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Christmas: January 7th

Optional Memorial of St. Raymond of Penafort, priest; St. Andre Bessette, religious (Can)

Daily Readings for: January 07, 2013
(Readings on USCCB website)

Collect: O God, who adorned the Priest Saint Raymond with the virtue of outstanding mercy and compassion for sinners and for captives, grant us, through his intercession, that, released from slavery to sin, we may carry out in freedom of spirit what is pleasing to you. Through our Lord Jesus Christ, your Son, who lives and reigns with you in the unity of the Holy Spirit, one God, for ever and ever.

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Born in Barcelona, Spain, St. Raymond of Penafort was the third Superior-General of the Domincan Order. He is famous for his work in the freeing of slaves. He wrote five books of Decretals which are now a valuable part of the Canon Law of the Church. The Summa Casuum, which is about the correct and fruitful administration of the Sacrament of Penance, is the most notable of his works.

The Church in Canada celebrates the feast of St. Andre Bessette today rather than on January 6 as in the United States.

The Fourteenth Day of Christmas


St. Raymond of Penafort
The blessed Raymond was born at Barcelona, of the noble family of Penafort. Having been imbued with the rudiments of the Christian faith, the admirable gifts he had received, both of mind and body, were such that even when quite a boy he seemed to promise great things in his later life.

Whilst still young, he taught humanities in Barcelona. Later on, he went to Bologna, where he applied himself with much diligence to the exercises of a virtuous life, and to the study of canon and civil law. He there received the Doctor's cap, and interpreted the sacred canons so ably that he was the admiration of his hearers. The holiness of his life becoming known far and wide, Berengarius, the Bishop of Barcelona, when returning to his diocese from Rome, visited Bologna in order to see him; and after most earnest entreaties, induced Raymond to accompany him to Barcelona. He was shortly after made Canon and Provost of that Church, and became a model to the clergy and people by his uprightness, modesty, learning and meekness. His tender devotion to the Holy Mother of God was extraordinary, and he never neglected an opportunity of zealously promoting the devotion and honor which are due to her.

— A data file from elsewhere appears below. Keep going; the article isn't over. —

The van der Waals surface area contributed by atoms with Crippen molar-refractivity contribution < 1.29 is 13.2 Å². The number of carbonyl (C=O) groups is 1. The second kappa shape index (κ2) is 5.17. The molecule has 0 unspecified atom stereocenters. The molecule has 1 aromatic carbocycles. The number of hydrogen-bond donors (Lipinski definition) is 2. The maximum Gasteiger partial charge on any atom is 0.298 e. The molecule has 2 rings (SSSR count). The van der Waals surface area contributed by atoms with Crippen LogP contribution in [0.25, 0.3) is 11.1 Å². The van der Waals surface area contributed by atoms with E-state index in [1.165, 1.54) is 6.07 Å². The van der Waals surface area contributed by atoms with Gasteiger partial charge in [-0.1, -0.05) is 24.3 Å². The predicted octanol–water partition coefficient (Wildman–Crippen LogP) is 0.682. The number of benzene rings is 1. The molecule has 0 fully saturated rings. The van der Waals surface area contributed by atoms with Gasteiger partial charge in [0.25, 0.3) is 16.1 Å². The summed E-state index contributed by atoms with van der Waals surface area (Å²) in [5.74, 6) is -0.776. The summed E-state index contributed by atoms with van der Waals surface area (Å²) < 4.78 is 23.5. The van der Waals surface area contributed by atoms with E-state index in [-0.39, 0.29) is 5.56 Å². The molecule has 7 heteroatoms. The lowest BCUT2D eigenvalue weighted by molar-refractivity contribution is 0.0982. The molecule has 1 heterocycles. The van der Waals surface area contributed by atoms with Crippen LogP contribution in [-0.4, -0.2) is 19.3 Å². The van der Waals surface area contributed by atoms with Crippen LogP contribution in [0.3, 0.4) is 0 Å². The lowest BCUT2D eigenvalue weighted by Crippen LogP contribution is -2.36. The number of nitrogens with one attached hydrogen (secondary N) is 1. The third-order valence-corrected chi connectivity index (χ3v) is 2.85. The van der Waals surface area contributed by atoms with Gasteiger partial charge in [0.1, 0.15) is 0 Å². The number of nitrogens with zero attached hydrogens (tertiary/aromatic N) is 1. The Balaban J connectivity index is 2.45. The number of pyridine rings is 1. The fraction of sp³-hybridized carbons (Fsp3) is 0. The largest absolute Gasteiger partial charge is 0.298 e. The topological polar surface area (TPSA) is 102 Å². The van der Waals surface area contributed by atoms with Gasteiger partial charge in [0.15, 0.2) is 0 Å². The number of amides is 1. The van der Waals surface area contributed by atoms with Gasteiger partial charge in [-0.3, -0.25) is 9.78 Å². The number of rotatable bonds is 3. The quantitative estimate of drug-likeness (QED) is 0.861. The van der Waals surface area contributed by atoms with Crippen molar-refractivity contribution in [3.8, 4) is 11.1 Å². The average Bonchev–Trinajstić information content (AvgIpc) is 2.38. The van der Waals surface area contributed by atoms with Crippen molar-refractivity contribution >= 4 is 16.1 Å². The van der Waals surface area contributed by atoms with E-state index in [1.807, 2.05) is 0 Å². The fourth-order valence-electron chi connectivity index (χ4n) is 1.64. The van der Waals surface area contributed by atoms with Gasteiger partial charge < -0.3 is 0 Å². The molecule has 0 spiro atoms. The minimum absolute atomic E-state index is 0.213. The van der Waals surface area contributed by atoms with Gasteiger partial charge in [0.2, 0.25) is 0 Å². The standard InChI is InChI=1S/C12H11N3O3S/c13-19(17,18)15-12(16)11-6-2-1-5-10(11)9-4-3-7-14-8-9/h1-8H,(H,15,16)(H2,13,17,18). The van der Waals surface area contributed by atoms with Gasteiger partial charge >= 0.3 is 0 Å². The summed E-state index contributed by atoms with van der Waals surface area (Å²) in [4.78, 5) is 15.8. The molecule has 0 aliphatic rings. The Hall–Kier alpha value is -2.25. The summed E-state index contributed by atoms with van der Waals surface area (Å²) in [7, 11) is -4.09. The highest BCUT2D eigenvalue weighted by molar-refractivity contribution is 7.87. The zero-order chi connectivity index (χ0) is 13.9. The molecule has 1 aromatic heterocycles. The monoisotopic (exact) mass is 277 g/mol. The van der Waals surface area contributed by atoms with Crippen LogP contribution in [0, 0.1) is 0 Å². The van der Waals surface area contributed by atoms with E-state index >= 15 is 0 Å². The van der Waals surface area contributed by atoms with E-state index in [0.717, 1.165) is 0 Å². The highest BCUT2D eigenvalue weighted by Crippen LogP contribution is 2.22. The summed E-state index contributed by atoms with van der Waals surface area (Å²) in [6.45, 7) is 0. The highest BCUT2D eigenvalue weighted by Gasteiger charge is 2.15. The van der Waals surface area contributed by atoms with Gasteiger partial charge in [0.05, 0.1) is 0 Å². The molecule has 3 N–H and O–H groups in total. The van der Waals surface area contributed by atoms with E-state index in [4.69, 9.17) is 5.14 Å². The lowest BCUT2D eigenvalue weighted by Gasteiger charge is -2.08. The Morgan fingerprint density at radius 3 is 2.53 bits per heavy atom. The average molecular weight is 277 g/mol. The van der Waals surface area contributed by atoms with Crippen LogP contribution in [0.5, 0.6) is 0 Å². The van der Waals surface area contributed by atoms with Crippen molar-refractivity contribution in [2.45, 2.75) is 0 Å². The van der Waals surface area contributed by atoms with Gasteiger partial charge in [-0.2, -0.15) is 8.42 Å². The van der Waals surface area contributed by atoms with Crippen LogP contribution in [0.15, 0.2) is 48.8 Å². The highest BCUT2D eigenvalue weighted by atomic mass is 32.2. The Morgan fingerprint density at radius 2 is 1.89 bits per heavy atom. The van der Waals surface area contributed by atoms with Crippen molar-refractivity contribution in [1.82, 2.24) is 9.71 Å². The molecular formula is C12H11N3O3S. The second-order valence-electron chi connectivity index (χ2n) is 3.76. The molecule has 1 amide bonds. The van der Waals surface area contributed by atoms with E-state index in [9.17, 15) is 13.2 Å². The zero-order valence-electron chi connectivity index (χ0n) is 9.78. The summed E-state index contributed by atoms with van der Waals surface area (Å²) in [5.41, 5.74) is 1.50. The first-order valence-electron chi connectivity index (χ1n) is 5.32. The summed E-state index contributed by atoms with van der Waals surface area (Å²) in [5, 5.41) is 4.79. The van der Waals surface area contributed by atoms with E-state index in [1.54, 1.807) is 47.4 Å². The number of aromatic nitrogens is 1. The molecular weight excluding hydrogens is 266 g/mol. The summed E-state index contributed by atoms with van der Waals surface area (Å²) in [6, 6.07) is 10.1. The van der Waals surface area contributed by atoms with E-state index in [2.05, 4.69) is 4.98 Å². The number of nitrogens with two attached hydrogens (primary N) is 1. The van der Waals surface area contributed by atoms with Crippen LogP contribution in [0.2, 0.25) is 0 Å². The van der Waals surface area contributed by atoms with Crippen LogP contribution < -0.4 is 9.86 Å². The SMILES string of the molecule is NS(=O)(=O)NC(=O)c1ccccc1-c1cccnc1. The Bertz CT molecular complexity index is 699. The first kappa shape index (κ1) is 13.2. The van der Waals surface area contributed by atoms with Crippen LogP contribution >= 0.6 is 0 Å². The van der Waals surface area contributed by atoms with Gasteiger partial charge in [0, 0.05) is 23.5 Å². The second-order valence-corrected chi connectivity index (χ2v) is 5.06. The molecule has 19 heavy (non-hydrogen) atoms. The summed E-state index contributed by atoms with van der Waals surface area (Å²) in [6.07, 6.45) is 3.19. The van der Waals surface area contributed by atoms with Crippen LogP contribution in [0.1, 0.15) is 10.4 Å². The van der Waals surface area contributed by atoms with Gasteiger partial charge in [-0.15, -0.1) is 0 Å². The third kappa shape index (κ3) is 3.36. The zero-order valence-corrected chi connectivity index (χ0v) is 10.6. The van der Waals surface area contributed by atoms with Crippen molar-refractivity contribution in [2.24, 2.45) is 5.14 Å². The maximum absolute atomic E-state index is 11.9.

When he was about forty-five years of age, he made his solemn profession in the Order of the Friars Preachers. He then, as a soldier but just entered into service, devoted himself to the exercise of every virtue, but above all to charity to the poor, and this mainly to the captives who had been taken by the infidels. It was by his exhortation that St Peter Nolasco (who was his penitent) was induced to devote all his riches to this work of most meritorious charity. The Blessed Virgin appeared to Peter, as also to blessed Raymond and to James the First, King of Aragon, telling them that it would be exceedingly pleasing to herself and her divine Child, if an Order of Religious men were instituted whose mission it should be to deliver captives from the tyranny of infidels. Whereupon, after deliberating together, they founded the Order of our Lady of Mercy for the Ransom of Captives; and blessed Raymond drew up certain rules of life, which were admirably adapted to the spirit and vocation of the said Order. Some years after, he obtained their approbation from Gregory the Ninth, and made St Peter Nolasco, to whom he gave the habit with his own hands, first General of the Order.

Raymond was called to Rome by the same Pope, who appointed him to be his Chaplain, Penitentiary, and Confessor. It was by Gregory's order that he collected together, in the volume called the Decretals, the Decrees of the Roman Pontiffs, which were to be found separately in the various Councils and Letters. He was most resolute in refusing the Archbishopric of Tarragona, which the same Pontiff offered to him, and, of his own accord resigned the Generalship of the Dominican Order, which office he had discharged in a most holy manner for the space of two years. He persuaded James the King of Aragon to establish in his dominions the Holy Office of the Inquisition. He worked many miracles; among which is that most celebrated one of his having, when returning to Barcelona from the island of Majorca, spread his cloak upon the sea, and sailed upon it, in the space of six hours, the distance of a hundred and sixty miles, and having reached his convent, entered it through the closed doors. At length, when he had almost reached the hundredth year of his age, and was full of virtue and merit, he slept in the Lord, in the year of the Incarnation 1275. He was canonized by Pope Clement the Eighth.

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